A Woman for All Seasons

I have loved you with an everlasting love. I have called you and you are mine.
Jr. 31.3 

Sister Shalini D’Souza, SCN (76), the former Provincial and President of the Sisters of Charity of Nazareth, Patna passed away at 4.35 pm, November 6, 2014 at Kurji Holy Family Hospital, Patna, India. The funeral is at 10.30 am, November 9, in Mokama.

Sister Shalini lived a life of prayer, contemplation and service as a religious Sister for 52 years in India and the U.S. Sister Shalini’s vision, deep commitment and the daring spirit of risk taking helped her Congregation to reorient their ministry to respond to the cry of the poor and the marginalized while looking at their resources realistically. She helped her Sisters to realize that in prayerful reflection they become effective instruments of God.

Sister Shalini made her Novitiate as a Sister of Charity of Nazareth in the United States. After her First Profession at Nazareth, Kentucky, and Final Commitment at Mokama, Bihar, Sister Shalini served in schools in both the United States and India before becoming the Director of Novices and Provincial of India Province in 1983. In 1998, Sister Shalini was elected Vice-President and in 2003 President of the SCN Congregation. During this time she resided at Nazareth, Kentucky. In this ministry, she moved towards oneness in mission and worldview across the globe.

As a leader, Shalini inspired the Sisters to understand that we are on the threshold of a new day and new moment in history. She invited them to experience powerlessness and to enjoy the challenges of what can be tomorrow even in the face of pain and conflict. Shalini was an extraordinary person who built on the strengths and directions set by her predecessors. Her vision of mission has made an impact on church leadership both nationally and internationally.

Through her creative and dynamic ways, Shalini helped her Sisters discover the treasures within. She called them to refection and growth in order to be women truly committed to the service of people and Church.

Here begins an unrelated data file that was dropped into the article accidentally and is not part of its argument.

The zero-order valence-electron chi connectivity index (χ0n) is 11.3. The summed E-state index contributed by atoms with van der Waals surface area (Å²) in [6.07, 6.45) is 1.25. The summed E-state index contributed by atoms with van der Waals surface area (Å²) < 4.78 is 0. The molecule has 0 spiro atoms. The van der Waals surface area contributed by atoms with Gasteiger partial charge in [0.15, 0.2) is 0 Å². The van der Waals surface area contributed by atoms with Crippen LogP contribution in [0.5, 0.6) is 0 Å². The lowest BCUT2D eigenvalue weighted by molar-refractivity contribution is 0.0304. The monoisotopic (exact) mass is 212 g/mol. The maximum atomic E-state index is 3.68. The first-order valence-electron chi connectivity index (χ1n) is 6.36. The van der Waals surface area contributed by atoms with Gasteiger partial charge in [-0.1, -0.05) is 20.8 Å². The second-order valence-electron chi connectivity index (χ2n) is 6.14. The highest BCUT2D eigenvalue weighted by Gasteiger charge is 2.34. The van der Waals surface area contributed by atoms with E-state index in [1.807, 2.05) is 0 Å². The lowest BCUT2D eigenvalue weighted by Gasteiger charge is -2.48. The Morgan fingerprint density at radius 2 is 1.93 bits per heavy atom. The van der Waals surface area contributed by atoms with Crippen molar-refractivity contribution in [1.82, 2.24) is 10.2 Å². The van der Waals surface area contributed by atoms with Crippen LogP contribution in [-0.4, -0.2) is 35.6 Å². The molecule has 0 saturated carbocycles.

Shalini responded to the needs of marginalized people especially, women and children. As a young girl, she learnt to care for the poor from her mother. Shalini said ‘YES’ like Mary, Mother of Jesus, to whatever was asked of her by the community.

As Novice Director, Shalini taught the young Novices to put community and mission first and to love one another. She accompanied the Novices in a firm and gentle manner to serve God and others as did Catherine Spalding, co-founder of the Sisters of Charity of Nazareth and in the tradition of Vincent de Paul, patron saint. She instilled in them the spirit of prayer and reflection to be compassionate and forgiving women.

Shalini’s largeness of heart embraced her whole community, the poor, especially those who needed the most care. From 1990-98, Shalini worked with the commercial sex workers in Delhi in collaboration with the Indian Social Institute, a Jesuit venture, when many jeered at those who cared for such persons. She pioneered in making a safe residential home for the girl children of these women in Gurgaon in partnership with ‘Movimento San Francesco Saverio’, Italy. She rescued many women and young girls from prostitution. Shalini was the hope for the hopeless in all situations.

After 10 years in Congregational leadership, Shalini desired to mentor young Sisters to be leaders, facilitators and spiritual directors in India. She also helped other Congregations in their General and Province Chapters, retreats and other formation programs. 

Residing at Nazareth Convent, Ranchi, Sister Shalini initiated a ministry to improve the condition of the domestic workers and also trafficked women at Catherine Spalding Centre. She was instrumental in collaborating with JAAN Foundation to begin ‘Premasharay’, at Nazareth Convent, a mid-way home for girls who are trafficked.

Sister Shalini was diagnosed with oral cancer in January 2014. She went through radiation and chemotherapy in Bangalore. In May, she returned to Ranchi. By August, the cancer had spread to other organs and she opted not to go for further treatment. As Shalini said, “I have had so many opportunities to grow in holiness and wisdom. I know that God can and will ask a lot from me because much has been given to me.” Shalini, how true was your intuition! You found profound meaning in your intense suffering. 

Born in 1938, Shalini Mary Pauline D’Souza was the youngest of seven children of Francis D’Souza and Winifred Agnes Vaz D’Souza. Survivors include two brothers, a sister, many nieces and nephews and her religious community.

As a daughter of Catherine Spalding, Shalini, you have been true to the SCN heritage. Without reserve you loved much, your community and the poor. Mother Catherine is proud of you, Shalini! As we bid goodbye to you, Shalini, the awesome words of Jesus: “Come, you that are blessed by my Father! Come and possess the kingdom which has been prepared for you ever since the creation of the world.” Mt. 25:34, echo in our hearts! Shalini, we will miss your physical presence amidst us yet we fondly let you rest in God!

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